“Show him in,” Jesse said.
Molly went and in a moment returned with the man.
Jesse nodded his head.
“Crow,” he said. “Jesse Stone,” Crow said.
Jesse pointed at a chair. Crow sat. He looked at the file cabinet.
“Empty holster,” he said. “Gun’s in my desk drawer,” Jesse said. “And the drawer’s open,” Crow said. “Uh-huh.”
“No need,” Crow said.
“Good to know,” Jesse said.
“But you’re not shutting the drawer,” Crow said.
“No,” Jesse said.
“Nothing wrong with cautious,” Crow said.
The two lines I like best are Crow’s “No need” [You don’t need to be that careful about me] and Jesse Stone’s “Good to know” [Nice of you to say that. I’m leaving the gun right where it is.]
Jesse has not been nursing his resentment of the havoc Crow caused the last time he was in town. On the other hand, he is not discounting the possibility that he is in town to cause a little more havoc. Jesse is ready, but he is not resentful. In the way I’m using the words, I would say Jesse has forgiven Crow of his actions; he has forgiven Crow for being an exceptionally competent killer. On his own behalf, he is going to keep his gun handy. On the town’s behalf, he is going to do everything he can to find a way to charge him with the crimes he committed the last time he was in town.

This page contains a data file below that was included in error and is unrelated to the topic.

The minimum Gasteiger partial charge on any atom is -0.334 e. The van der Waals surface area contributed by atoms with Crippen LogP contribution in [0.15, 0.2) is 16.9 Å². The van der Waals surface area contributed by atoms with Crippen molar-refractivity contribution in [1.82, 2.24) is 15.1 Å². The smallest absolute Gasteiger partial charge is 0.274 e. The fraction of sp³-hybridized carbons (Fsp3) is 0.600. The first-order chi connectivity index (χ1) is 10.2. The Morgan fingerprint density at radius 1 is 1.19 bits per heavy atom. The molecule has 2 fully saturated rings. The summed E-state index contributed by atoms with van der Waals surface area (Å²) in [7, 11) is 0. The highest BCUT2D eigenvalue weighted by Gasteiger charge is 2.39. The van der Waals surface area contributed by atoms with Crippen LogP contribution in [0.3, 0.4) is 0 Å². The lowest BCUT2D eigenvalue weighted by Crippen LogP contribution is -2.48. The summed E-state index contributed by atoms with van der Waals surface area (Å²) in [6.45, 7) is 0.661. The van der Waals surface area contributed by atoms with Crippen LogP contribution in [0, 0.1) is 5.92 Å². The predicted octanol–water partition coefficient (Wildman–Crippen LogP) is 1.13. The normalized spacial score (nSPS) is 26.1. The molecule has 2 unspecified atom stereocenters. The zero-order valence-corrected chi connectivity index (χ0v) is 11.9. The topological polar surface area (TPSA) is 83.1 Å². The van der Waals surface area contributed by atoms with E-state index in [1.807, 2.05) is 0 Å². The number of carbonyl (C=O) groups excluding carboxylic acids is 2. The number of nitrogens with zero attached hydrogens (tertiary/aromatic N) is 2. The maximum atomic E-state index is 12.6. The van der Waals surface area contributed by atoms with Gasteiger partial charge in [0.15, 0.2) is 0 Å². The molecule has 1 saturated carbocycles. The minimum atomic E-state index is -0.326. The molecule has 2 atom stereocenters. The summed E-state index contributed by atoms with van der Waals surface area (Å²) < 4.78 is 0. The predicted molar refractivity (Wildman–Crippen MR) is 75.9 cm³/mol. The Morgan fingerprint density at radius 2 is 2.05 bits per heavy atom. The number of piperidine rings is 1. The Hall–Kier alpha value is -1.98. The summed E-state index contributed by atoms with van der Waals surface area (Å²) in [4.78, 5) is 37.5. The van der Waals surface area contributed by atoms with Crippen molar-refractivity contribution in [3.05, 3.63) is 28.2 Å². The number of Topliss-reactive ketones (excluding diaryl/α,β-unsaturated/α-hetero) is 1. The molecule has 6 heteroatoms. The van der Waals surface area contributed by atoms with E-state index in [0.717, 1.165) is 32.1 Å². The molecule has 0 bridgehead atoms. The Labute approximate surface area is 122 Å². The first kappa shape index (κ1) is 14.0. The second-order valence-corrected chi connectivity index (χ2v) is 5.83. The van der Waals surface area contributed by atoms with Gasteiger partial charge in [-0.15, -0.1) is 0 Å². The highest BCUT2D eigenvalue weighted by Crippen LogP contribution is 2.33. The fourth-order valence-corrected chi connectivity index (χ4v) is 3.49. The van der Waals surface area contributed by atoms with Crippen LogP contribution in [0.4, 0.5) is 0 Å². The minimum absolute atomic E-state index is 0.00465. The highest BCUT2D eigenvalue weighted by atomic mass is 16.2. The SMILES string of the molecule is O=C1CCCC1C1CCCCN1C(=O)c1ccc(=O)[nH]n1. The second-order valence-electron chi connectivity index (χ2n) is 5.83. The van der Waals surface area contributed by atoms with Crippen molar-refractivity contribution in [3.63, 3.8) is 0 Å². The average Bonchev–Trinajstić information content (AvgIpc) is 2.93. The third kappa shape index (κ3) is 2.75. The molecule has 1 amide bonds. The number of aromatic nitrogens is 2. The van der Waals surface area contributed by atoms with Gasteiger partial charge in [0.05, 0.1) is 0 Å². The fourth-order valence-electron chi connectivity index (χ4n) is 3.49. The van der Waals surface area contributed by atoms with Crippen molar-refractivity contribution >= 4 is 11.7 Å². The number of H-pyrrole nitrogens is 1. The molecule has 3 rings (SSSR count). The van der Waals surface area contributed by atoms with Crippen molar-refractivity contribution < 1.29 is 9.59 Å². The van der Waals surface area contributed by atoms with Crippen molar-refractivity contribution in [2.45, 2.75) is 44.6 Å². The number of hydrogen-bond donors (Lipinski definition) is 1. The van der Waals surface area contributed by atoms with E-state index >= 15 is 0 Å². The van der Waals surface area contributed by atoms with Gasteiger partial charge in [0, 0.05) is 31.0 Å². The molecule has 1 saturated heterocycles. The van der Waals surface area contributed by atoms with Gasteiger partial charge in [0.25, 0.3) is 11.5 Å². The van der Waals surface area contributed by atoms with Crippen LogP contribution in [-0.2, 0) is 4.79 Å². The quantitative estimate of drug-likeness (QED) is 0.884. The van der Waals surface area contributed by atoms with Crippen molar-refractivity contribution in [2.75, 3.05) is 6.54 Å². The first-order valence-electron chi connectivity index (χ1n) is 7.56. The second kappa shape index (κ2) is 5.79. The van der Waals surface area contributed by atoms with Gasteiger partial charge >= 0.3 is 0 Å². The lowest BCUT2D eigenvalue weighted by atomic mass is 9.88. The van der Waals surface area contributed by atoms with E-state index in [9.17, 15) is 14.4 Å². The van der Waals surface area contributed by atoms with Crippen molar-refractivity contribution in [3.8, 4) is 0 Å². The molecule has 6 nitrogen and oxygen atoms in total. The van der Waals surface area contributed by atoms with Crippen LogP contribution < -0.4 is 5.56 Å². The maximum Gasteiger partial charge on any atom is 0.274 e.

My idea is that you can tell whether you have forgiven someone by watching what you do. If you feed the smoldering fire of resentment—if you don’t feed it, it goes out eventually—you have not forgiven. If you tell jokes or recall stories or distort other relationships as a way to freshen up your hostility, you have not forgiven.
We talk about “carrying” a grudge. I think that’s a very evocative metaphor. I’ve heard it likened to carrying rocks in your backpack. Every time the guy you are resenting does something else, you put another rock in your pack. That’ll show him you’re nobody to mess with! And if he does it again, you’ll put ANOTHER rock in the pack. You can get really tired “carrying” grudges.
One final tricky turn yet and I’ll wrap this up. All the ways I have illustrated the lack of forgiveness are active. They are things you do. You actively feed resentment and you actively tell stories and so on. But there are passive ways, too, of reminding yourself not to forgive and of displaying your lack of forgiveness to your friend (or your enemy). Choosing active punishment or passive punishment is just a matter of what tools are at hand or of your own preference for active or passive means. One isn’t any better than another. They are both bad.